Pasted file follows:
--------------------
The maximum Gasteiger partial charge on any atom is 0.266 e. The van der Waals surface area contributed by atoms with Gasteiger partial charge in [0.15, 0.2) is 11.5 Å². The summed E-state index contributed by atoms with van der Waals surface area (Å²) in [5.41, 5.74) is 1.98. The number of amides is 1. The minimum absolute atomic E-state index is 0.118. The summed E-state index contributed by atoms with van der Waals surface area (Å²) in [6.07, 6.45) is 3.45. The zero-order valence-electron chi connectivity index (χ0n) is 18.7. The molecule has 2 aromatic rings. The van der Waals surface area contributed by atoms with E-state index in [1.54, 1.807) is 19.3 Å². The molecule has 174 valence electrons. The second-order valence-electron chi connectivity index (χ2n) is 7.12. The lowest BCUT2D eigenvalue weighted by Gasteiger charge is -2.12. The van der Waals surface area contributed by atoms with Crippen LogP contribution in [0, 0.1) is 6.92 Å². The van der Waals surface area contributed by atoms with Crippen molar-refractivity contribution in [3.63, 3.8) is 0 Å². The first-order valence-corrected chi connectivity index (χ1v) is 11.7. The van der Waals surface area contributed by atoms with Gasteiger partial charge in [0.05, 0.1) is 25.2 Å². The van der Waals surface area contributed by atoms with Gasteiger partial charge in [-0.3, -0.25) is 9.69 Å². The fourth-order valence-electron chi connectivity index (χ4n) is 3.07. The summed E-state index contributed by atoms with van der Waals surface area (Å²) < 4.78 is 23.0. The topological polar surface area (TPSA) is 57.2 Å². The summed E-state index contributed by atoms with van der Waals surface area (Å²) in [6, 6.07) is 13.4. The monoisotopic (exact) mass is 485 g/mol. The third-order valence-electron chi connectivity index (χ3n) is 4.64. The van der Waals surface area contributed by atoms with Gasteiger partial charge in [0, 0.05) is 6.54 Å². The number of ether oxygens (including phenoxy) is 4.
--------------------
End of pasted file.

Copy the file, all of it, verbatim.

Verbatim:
The maximum Gasteiger partial charge on any atom is 0.266 e. The van der Waals surface area contributed by atoms with Gasteiger partial charge in [0.15, 0.2) is 11.5 Å². The summed E-state index contributed by atoms with van der Waals surface area (Å²) in [5.41, 5.74) is 1.98. The number of amides is 1. The minimum absolute atomic E-state index is 0.118. The summed E-state index contributed by atoms with van der Waals surface area (Å²) in [6.07, 6.45) is 3.45. The zero-order valence-electron chi connectivity index (χ0n) is 18.7. The molecule has 2 aromatic rings. The van der Waals surface area contributed by atoms with E-state index in [1.54, 1.807) is 19.3 Å². The molecule has 174 valence electrons. The second-order valence-electron chi connectivity index (χ2n) is 7.12. The lowest BCUT2D eigenvalue weighted by Gasteiger charge is -2.12. The van der Waals surface area contributed by atoms with Crippen LogP contribution in [0, 0.1) is 6.92 Å². The van der Waals surface area contributed by atoms with Crippen molar-refractivity contribution in [3.63, 3.8) is 0 Å². The first-order valence-corrected chi connectivity index (χ1v) is 11.7. The van der Waals surface area contributed by atoms with Gasteiger partial charge in [0.05, 0.1) is 25.2 Å². The van der Waals surface area contributed by atoms with Gasteiger partial charge in [-0.3, -0.25) is 9.69 Å². The fourth-order valence-electron chi connectivity index (χ4n) is 3.07. The summed E-state index contributed by atoms with van der Waals surface area (Å²) < 4.78 is 23.0. The topological polar surface area (TPSA) is 57.2 Å². The summed E-state index contributed by atoms with van der Waals surface area (Å²) in [6, 6.07) is 13.4. The monoisotopic (exact) mass is 485 g/mol. The third-order valence-electron chi connectivity index (χ3n) is 4.64. The van der Waals surface area contributed by atoms with Gasteiger partial charge in [0, 0.05) is 6.54 Å². The number of ether oxygens (including phenoxy) is 4.